Why write when readers don’t care?

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“Be happy for this moment. This moment is your life.”

Omar Khayyam

The other day I was reading The INFJ Writer: Cracking the Creative Genius of the World’s Rarest Type. In the book, the author describes hearing a very strong voice inside her head saying, again and again, “I need to explain why I killed my father.”

She didn’t know the voice’s name or anything about his background. But she couldn’t just ignore it. Meanwhile, the voice grew stronger and stronger till the author decided to “do something about it.” That meant to sit and write and describe the experience.

Huh??? I paused for a moment. A voice speaking to you?

That sounded rather stupid. What was the lady smoking? Or, has she lost her sanity?

Writing, I thought, was a rather planned exercise in which you sketch out an outline of your characters, story line, setting etc. and then go on to fill in the colours. There was, I thought, no scope for giving in to your hallucinations or the voices swirling around your head.

Then it dawned on me. These were not hallucinations. This is what is called inspiration.

Soon I could recall instances from my own writing. I remembered that this was how I was beginning a story unconsciously. That is: I was letting my characters tell whatever they wanted to say.

When I was writing my third novel, When Ganges Met the North Sea, I had a powerful vision of a 20-year-old girl named Ella who wanted to tell me a story of her struggles with an eating disorder and how finding true love cured her. What was even more interesting was that the guy she fell in love with, did not belong to her culture but still could understand her pains and sufferings well.

Now imagine: If you are approached by a character like Ella, in your head, who wants to share her eating disorder story, what will you do?

Will you ask her to shut up because you personally hate such stories? Or because you think nobody else would like to listen to her story? Or that her story has no “market”? Or that the audience would be put off if they heard the story of such a “weakling”?

And if Ella still wants to go ahead, would you like to caution her that she (or rather you) won’t make any money? Or funnily, that you would like to master the rules of fiction writing first even before you let her open her mouth?

But think, what would be Ella’s reaction?

“I don’t care. I need to tell my story.” I can imagine her saying this.

Is Ella scared of being called a “weakling?” I bet she does. Every eating disorder patient would be afraid of thus being labelled.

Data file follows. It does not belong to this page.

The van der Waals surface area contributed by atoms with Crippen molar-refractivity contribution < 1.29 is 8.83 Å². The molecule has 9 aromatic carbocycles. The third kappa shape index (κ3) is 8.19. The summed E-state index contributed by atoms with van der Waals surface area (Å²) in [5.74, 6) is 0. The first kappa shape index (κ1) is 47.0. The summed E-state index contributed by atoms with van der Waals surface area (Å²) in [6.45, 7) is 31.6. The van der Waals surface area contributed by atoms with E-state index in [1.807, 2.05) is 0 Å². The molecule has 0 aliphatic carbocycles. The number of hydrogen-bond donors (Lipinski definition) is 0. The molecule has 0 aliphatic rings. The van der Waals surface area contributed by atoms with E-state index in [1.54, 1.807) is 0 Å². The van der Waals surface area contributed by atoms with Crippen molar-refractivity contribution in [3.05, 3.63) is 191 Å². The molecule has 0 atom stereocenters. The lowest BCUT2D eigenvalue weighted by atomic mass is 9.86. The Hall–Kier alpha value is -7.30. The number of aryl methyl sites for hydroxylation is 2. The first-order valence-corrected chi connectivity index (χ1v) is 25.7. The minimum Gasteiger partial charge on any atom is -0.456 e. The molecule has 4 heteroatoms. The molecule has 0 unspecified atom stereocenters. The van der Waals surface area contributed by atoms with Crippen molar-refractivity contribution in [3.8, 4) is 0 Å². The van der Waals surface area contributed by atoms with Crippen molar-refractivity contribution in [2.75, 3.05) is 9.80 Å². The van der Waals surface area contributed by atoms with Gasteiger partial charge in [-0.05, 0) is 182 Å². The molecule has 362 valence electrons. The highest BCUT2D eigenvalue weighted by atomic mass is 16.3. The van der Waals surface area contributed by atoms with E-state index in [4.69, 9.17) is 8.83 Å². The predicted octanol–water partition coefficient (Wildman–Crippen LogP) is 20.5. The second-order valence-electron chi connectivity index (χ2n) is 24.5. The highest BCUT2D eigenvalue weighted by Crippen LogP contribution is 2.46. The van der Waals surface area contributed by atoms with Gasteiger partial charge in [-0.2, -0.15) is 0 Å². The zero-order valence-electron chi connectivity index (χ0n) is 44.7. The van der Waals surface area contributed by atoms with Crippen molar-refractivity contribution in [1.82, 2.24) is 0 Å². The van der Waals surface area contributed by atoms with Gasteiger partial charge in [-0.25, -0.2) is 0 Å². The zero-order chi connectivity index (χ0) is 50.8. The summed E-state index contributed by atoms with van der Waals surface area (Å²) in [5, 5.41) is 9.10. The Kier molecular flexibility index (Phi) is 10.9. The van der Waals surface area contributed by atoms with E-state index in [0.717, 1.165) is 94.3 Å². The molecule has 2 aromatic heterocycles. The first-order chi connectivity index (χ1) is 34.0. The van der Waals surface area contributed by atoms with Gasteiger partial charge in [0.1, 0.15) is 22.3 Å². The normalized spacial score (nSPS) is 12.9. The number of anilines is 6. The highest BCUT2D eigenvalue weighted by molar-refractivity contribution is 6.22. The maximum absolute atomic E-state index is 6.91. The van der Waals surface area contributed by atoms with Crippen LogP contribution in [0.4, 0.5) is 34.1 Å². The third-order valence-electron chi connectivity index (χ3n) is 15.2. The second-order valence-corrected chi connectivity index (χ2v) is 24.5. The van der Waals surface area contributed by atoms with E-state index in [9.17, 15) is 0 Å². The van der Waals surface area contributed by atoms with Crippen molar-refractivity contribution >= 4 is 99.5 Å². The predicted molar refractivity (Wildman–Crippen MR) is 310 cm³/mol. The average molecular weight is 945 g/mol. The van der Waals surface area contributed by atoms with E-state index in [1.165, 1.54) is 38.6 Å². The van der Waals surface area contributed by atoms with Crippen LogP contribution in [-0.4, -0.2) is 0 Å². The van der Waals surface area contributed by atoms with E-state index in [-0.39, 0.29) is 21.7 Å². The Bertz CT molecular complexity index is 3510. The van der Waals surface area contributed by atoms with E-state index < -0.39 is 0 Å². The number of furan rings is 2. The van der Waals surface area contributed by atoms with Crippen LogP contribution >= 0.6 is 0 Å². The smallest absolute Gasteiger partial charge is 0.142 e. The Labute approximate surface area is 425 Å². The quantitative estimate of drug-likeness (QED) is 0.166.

Would people appreciate her frankness? Well, some would certainly not. I am sure Ella would fear being labelled shallow, self-centred or mentally unstable. Others may be emotionally overwhelmed. But let’s face it—it takes immense courage to tell an unpleasant fact about yourself. And Ella would be really brave in doing so.

I honour her. Who am I to stop her from telling her story? I am just an intermediary. Ella does all the talking.

If you approach story-telling from this perspective, writing can be the happiest experience of your life. For me, writing then becomes a mystical experience. Where you are one with your characters, in a kind of spiritual union.

In this background, writing for the market has no place. Same goes for attaining those unreasonable goals like featuring on the New York Times or the USA Today Best-seller lists.

Or even selling a million copies.

The fact is that best-sellers are NEVER written to the market. In fact, they create their own genre and markets. Take the Harry Potter series, for example.

J.K. Rowling’s publishers were so unsure of its success that they told her to keep her day job. Their reasoning: well, there is no market for “children’s fiction.” And yet her first book sold more than a million copies.

J.K. Rowling didn’t write to the market. She was just having fun with her characters. And that was it.

You may like to read her story in greater detail in my book Celebrating Quiet People: Uplifting Stories for Introverts and Highly Sensitive Persons.

The same goes with The Da Vinci Code. Had Dan Brown done a market research on whether he should write any such book on Jesus’ bloodline, I am sure he wouldn’t have got a great response. Most people wouldn’t have cared. Others would have told him not to displease the majority of the Christian population. Like him or hate him, his book The Da Vinci Code sold over 80 million copies worldwide.

Take any other best-seller, including The Lord of the Rings, and I’m sure the lessons will be equally valid.

May I then recommend that you:

WRITE—because your characters want to tell their stories.

Write—to entertain yourself.

Write—because that is what you love doing.

And leave the rest to your kismet, fate, or whatever you believe in.

This is an excerpt from my upcoming book How to have a Happier Writer Mindset WITHOUT SPENDING A DIME.

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